Many have claimed Gone Girl is a perfect balance of blockbuster thrills and serious thought provoking substance, but for me there was no substance at all. Once the film was over the only thing that stuck in my mind was the effort it took to watch it at times, and it was effort that wasn’t wholly rewarded. Also, in adapting her own novel (which I cannot comment on) Gillian Flynn seems to be very much in on the jokes, with the humour in the script seeming to be very much intentional, and all the funnier for it.

One thing Fincher always does is get the best out of his actors, and just how engaging Gone Girl is depends a lot on the performances. Bad or less than convincing performances would make the already slightly preposterous material seem truly laughable. It is in some ways unfortunate for Rosamund Pike that going into detail as to how and why her performance is so exceptional in Gone Girl once again treads very much into spoiler territory, but she is without a doubt exceptional and makes the preposterous narrative and clichéd dialogue far more convincing that it probably has any right to be. If she doesn’t get nominated in every award ceremony during Oscar season it would be a travesty. Ben Affleck’s Nick is a stoic and deeply naive smug sod, but in essentially playing himself, Affleck is perfect. It is just as well Pike and Affleck are so good, as per usual in mainstream cinema we are given two bourgeois protagonists who are conveniently writers (why are they always writers?!?) who are quite frankly spoilt and live in huge houses, and despite arguing about apparent money problems still always have all the possessions anyone could ever want.

The supporting cast are also excellent and essential to why Gone Girl is so entertaining; As the two only truly likeable characters Carrie Coon as Nick’s twin sister and Kim Dickens as the detective in charge of the investigation are excellent, while Tyler Perry gets a majority of the funny lines and is hilarious as a hot shot lawyer defending Nick. However Neil Patrick Harris is slightly miscast and his role would have perhaps benefitted from an actor with more natural screen presence for the type of role he has.

As the film reaches its conclusions, it gets increasingly ridiculous and increasingly flawed that it really is impossible to take the whole thing seriously. The final 20 minutes also take way too long and only seem to reiterate a point the film has already made. The fact is that this is a downright outrageous plot that quite frankly has been done a thousand times before, and Gone Girl would have without a doubt benefited from being 30 minutes shorter.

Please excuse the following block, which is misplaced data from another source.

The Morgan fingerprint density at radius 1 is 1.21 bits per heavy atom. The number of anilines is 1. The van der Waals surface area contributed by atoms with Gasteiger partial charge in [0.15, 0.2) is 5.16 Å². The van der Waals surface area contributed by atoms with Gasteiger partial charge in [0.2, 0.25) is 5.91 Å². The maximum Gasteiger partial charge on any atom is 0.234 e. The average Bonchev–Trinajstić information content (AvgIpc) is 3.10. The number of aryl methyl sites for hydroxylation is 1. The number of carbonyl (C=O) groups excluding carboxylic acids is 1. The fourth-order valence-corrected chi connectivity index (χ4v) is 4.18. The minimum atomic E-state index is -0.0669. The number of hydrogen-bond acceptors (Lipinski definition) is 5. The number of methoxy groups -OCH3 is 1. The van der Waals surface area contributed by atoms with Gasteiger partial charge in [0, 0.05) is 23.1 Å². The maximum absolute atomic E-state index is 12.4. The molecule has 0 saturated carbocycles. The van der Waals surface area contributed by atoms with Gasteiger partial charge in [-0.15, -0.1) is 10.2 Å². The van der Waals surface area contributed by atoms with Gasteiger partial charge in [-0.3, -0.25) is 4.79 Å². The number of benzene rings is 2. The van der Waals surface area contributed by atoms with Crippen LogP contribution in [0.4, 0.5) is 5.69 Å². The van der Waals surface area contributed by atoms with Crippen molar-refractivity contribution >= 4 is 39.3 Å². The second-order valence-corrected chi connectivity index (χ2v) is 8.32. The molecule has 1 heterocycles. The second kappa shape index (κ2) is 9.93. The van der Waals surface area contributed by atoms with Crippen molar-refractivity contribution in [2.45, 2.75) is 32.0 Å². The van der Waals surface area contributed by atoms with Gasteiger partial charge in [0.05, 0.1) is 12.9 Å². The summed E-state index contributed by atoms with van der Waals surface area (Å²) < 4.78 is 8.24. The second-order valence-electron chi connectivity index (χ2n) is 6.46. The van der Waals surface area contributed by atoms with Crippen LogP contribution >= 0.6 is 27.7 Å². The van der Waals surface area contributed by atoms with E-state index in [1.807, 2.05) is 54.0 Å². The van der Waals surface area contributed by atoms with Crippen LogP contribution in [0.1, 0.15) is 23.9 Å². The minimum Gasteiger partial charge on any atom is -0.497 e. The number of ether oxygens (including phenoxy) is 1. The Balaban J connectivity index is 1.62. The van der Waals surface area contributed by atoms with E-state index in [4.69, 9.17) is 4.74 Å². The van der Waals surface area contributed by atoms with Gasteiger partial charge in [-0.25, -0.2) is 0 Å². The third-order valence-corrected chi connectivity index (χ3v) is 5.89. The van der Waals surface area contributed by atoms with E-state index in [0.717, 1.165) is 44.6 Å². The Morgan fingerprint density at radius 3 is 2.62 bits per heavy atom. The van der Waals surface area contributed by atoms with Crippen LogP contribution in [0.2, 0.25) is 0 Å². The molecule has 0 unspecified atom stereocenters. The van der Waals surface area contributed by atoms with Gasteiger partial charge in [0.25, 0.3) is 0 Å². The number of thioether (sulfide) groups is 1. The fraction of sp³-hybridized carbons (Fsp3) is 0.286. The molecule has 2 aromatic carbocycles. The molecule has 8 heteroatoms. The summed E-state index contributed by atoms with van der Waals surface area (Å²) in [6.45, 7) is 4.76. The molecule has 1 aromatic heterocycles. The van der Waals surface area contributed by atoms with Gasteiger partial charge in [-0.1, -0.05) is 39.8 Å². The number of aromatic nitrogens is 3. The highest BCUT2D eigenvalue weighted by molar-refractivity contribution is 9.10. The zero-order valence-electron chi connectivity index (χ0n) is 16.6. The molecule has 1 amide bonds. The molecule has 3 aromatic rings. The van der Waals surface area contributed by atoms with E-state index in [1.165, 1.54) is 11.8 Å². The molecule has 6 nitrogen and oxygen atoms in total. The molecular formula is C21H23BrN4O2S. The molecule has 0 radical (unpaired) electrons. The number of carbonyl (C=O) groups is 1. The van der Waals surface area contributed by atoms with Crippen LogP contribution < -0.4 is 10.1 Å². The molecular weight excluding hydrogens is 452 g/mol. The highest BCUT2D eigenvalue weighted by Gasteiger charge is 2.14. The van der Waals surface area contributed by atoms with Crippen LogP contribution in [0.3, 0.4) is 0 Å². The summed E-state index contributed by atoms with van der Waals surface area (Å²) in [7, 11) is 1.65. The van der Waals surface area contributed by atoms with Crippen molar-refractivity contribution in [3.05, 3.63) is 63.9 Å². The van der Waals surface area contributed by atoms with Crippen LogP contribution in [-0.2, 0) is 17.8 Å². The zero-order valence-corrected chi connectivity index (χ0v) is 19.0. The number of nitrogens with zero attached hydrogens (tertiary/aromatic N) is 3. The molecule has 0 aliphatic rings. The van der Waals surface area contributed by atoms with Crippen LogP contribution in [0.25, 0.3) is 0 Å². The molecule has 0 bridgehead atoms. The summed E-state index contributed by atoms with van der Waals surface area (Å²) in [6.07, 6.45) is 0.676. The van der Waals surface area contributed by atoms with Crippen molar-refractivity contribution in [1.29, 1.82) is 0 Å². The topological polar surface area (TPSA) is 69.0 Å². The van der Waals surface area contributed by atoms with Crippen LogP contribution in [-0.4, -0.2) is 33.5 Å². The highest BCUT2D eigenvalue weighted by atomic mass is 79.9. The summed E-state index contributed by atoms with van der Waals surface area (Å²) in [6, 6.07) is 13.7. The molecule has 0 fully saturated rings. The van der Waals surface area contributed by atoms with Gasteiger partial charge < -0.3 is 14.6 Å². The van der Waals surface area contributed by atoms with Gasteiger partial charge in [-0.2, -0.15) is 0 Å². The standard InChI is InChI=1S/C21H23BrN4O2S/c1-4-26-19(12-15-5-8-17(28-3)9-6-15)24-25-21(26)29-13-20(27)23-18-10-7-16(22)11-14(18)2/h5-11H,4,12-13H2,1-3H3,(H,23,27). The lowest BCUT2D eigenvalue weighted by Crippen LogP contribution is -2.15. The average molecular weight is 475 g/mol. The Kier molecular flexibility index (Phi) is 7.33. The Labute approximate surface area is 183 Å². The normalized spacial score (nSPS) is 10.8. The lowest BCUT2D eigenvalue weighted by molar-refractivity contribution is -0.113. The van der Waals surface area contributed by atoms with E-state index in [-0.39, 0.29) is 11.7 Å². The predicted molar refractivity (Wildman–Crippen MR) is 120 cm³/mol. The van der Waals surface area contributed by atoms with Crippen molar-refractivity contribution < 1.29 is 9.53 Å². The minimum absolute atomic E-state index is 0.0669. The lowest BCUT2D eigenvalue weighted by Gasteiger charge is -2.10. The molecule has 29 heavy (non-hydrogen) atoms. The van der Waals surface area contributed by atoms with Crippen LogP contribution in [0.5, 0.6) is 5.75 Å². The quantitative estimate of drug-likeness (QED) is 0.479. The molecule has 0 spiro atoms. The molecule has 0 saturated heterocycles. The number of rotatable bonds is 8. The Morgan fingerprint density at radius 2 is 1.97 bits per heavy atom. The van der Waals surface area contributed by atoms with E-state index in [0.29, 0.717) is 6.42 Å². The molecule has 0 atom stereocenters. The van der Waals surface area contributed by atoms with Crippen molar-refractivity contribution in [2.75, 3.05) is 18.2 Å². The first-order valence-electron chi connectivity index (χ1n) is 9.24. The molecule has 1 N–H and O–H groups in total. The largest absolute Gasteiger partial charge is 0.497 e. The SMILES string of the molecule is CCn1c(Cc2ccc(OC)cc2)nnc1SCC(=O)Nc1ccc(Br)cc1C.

Despite being way too long and completely lacking in substance, Gone Girl is basically a rom-com David Fincher style. It’s audacious and laughable plot is saved by complete self awareness from Fincher and Flynn and the note perfect lead performances. A silly, forgettable and fun film, but nothing more!


About MoodyB

An extremely passionate and (semi) opened minded film reviewer, with a hint of snobbish.
This entry was posted in All Film Reviews, BAFTAs 2015, Blockbusters, Oscars 2015 and tagged , , , , , , , , , , , , , , , , . Bookmark the permalink.

3 Responses to GONE GIRL (David Fincher, 2014) 7/10

  1. Pingback: 2014 IN REVIEW – MY LOOK BACK AT THE YEAR IN CINEMA | The Cinema Cynic

  2. Pingback: THE OSCARS 2015: THE THOUGHTS OF A CINEMA CYNIC | The Cinema Cynic

  3. Pingback: THE GIRL ON THE TRAIN (Tate Taylor, 2016) – The Burford Review | The Cinema Cynic

Leave a Reply

Fill in your details below or click an icon to log in:

WordPress.com Logo

You are commenting using your WordPress.com account. Log Out /  Change )

Facebook photo

You are commenting using your Facebook account. Log Out /  Change )

Connecting to %s

This site uses Akismet to reduce spam. Learn how your comment data is processed.